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Top Five - Cinemaholic Movie Reviews
one person's obsessive addiction to film
Top Five
Directing: B-
Acting: B
Writing: B-
Cinematography: B
Editing: B

Let's just get this right out of the way: This movie won't even make my Top Ten.

It's fun, sure, but let's not get carried away -- which is what critics seem to be doing (92% "fresh" rating on Rotten Tomatoes; 83 "metascore" at MetaCritic, both extraordinarily high ratings). People all over the place are loving this movie, including, unsurprisingly, Chris Rock's comedian friends. Or maybe even comedians who aren't really friends -- widely known interpersonal resentments among comedians notwithstanding, publicly, fellow comedians are characterizing this as the funniest film to come out all year. As always, if something sounds too good to be true, it probably is.

This is Chris Rock's third go-round as writer-director, spread out over the past decade or so, and his lack of experience and filmmaking savvy shows. The extent to which people are fawning over this movie is mystifying, but for one thing: yes, it's funny. Is it hi-larious, as so many would have you believe? As always, humor is subjective. Chris Rock himself recently told Marc Maron on his podcast that audiences are enjoying it, especially black ones, who apparently laugh so much you can't hear a lot of the dialogue. And even I will forgive a lot if a movie is funny enough. Top Five did indeed make me laugh -- just not incessantly, and within a script that, but for the humor that largely works, is riddled with flaws and weakness. That's just what I hone in on; I can't help myself.

Rock plays super-successful movie star and former standup comedian Andre Allen, desperate to prove himself as a serious actor now that he's in recovery and sober, and feels as though he was only ever funny while fucked up. Rosario Dawson plays the New York Times reporter assigned to write a profile on him, and thus hangs out with him all day, attempting to probe into his mind as he runs errands in preparation for a high-profile wedding with a reality TV star (Gabrielle Union).

Andre visits a bunch of family and friends over the course of the day, providing ample opportunity for fun cameos, including Tracy Morgan, Kevin Hart, Luiz Guzmán, Whoopi Goldberg, Jerry Seinfeld, Adam Sandler, and more. Honestly, Adam Sandler playing himself in this movie is the best role he's done since Punch-Drunk Love. We also get treated to Cedric the Entertainer as one nasty horndog in an extensive flashback detailing Andre's "bottom" as an alcoholic. Like many in this movie, the sequence hardly works perfectly but is still pretty funny.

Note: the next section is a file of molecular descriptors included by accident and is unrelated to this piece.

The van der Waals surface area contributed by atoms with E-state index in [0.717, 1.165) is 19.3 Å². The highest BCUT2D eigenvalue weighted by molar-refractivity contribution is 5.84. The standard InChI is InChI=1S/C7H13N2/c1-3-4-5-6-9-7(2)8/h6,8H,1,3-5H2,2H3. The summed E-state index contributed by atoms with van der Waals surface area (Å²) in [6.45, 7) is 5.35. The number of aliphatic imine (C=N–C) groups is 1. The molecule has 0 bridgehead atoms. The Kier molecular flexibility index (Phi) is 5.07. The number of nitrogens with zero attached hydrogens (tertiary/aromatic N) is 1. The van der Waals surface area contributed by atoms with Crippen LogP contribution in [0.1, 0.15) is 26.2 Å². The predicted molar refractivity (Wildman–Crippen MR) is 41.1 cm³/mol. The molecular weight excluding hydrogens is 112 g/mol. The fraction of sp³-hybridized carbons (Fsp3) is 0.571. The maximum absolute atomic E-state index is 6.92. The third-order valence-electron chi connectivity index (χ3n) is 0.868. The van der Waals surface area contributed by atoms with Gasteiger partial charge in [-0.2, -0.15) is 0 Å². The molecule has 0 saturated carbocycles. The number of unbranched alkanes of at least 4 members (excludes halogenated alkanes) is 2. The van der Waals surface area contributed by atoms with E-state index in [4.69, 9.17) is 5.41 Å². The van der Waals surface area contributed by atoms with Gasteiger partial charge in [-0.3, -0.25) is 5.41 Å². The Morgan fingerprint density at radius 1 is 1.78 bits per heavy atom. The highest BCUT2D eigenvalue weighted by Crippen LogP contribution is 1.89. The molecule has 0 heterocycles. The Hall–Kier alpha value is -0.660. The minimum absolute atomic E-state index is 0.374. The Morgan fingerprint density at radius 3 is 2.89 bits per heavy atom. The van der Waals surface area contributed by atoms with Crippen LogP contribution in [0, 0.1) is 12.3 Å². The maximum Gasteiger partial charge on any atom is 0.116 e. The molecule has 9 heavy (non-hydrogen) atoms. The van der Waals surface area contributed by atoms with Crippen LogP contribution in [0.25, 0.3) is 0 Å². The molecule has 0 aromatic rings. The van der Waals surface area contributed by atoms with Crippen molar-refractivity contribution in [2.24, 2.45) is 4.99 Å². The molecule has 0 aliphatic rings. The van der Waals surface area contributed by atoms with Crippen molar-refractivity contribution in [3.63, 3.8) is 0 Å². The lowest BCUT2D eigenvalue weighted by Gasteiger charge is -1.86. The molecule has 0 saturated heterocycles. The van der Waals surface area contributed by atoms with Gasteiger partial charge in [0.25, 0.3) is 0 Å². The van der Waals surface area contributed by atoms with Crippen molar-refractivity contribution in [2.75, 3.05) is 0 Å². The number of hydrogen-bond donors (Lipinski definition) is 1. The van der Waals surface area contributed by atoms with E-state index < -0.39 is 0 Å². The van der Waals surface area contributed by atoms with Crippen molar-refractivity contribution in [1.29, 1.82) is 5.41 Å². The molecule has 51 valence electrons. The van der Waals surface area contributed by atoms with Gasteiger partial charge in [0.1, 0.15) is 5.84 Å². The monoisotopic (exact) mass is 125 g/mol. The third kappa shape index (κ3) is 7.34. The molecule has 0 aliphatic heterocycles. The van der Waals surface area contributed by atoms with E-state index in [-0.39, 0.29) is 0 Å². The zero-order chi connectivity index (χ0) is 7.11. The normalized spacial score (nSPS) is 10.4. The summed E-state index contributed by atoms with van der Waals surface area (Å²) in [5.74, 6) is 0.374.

The pervasive problem in Top Five -- a title referencing a game Andre and his friends play detailing their five favorite artists, bearing no direct relevance to the story -- is that none of the characters or situations quite ring true. With the possible exceptions of the cameos of people playing themselves, the roles are played straight, so the story is often difficult to recognize as the satire apparently intended. And in what world would a mega-star and his interviewer get so immediately familiar with each other, to the point of predictable romance? It doesn't help that the reporter is revealed to be in recovery as well, but neither of these characters are believable at all as recovering alcoholics. Everything they tell each other about it sounds -- well, scripted.

Top Five is hardly a waste of time, and certainly it will make you laugh. If you're looking for tightly polished storytelling, look elsewhere. This is a movie that wants to be about more than just how funny it is, and it just isn't. But if all you're looking for is some laughs, you'll get them. Just don't get that excited about it.

Rosario Dawson and Chris Rock charm each other -- and most everyone else -- in TOP FIVE.

Overall: B
1 comment or Leave a comment
tommy50702 From: tommy50702 Date: December 16th, 2014 01:47 am (UTC) (Link)
This movie is extremely funny!
1 comment or Leave a comment